Comments: The second shot was very exciting because it would be the shot which told me exactly the railgun output. My ballistic pendulum setup now used a PVC container filled with gelatin which would guarantee an inelastic collision. The video shows the projectile lodging into the pendulum. You will also see a plastic spacer flying out of the projectile. Apparently, the spacer, which fills the gap behind the projectile, has compressed from the foil vaporization and shot out after the projectile. My mercury contactor which triggered shot 01 had internally failed and I was forced to manually trigger the railgun setup. Armed with welding goggles, ear plugs and a long stick I fired the railgun, which was a pretty frightening experience. After both videos were captured I was able to calculate a rough velocity, kinetic energy and efficiency using a ruler as a distance reference, a video editing program, and then an image editing program to make pixel-accurate distance measurements. Looking over the videos I noticed that there was much energy loss due to sparking and gasket leaks which isnít a big deal on this railgun prototype, however tighter machining tolerances will improve efficiency by a huge factor.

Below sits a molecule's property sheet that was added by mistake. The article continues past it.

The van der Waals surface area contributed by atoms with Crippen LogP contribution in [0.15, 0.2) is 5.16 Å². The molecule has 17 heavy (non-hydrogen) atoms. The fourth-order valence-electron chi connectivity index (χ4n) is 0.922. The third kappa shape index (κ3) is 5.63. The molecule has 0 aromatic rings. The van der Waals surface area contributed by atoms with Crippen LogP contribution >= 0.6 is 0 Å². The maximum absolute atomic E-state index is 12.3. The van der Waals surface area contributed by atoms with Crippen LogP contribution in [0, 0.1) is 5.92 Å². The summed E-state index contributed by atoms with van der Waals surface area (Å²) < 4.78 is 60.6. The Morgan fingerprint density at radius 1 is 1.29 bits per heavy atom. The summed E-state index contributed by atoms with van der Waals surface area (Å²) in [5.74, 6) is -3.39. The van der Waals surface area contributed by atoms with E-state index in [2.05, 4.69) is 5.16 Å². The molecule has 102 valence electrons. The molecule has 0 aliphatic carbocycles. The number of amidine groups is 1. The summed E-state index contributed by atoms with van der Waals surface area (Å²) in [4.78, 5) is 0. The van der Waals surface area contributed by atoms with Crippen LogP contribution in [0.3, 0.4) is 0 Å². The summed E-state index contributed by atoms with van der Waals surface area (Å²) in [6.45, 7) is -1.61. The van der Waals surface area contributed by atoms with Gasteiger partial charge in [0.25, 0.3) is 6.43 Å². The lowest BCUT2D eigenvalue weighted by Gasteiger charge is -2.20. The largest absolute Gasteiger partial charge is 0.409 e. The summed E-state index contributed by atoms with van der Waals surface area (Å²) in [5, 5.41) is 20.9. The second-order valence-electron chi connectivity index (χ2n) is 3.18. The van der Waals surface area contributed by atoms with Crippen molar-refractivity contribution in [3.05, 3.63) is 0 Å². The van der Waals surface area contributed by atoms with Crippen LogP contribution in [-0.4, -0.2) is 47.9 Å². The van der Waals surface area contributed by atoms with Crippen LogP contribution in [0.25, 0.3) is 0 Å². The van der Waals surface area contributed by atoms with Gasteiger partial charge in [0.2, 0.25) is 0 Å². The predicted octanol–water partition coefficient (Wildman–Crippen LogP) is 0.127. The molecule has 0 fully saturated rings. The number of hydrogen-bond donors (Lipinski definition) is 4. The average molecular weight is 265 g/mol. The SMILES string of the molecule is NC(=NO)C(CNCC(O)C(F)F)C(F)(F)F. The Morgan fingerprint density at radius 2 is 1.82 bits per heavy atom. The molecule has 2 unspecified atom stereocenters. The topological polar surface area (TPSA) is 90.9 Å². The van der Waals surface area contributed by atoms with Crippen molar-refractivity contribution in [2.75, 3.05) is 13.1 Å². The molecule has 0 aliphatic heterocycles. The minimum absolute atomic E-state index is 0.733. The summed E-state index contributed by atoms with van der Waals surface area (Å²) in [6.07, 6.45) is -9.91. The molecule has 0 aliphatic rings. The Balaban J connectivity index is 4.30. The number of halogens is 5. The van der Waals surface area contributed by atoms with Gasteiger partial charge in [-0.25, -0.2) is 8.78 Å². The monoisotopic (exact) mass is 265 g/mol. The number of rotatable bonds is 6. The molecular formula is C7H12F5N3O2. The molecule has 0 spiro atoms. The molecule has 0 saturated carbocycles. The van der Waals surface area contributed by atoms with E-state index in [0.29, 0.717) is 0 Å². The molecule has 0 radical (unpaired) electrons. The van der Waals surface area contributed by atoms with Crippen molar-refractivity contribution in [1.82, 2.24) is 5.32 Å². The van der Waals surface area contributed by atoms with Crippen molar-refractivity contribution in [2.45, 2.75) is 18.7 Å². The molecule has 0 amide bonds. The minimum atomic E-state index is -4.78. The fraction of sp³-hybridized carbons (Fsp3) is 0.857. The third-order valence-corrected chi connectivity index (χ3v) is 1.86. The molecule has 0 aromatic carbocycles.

Mprojectile = 2.3 gm
Mpendulum = 304 gm
Lpendulum = 64 cm
Delta X = 5.7 cm
Delta Y = (64 cm) - (cos(sin-1((5.7 cm) / (64 cm))) * (64 cm)) = 0.258 cm
|Cammera 01||Cammera 02|
2.3 gram Delrin, steel core/tip projectile. This projectile is sharper than the previous and has a steel core for a higher mass.
This is the top view of the rail enclosure after the shot. You can see signs of gasket leakage where the fiber glass enclosure is blackened.
This is the damage done to the rails after the second shot. The rails have not yet been cleaned.
This is the damage done to the terminal clamp portion of the rails before the rails were cleaned.
After cleaning the rails (not using steel wool or sand paper) you can see that the damage isn't at all as bad as it seemed, and the rails can be used over and over again. In a field version of this railgun the rails can be quickly and easily cleaned with some kind of steel wool and cloth material that can be pulled through the barrel.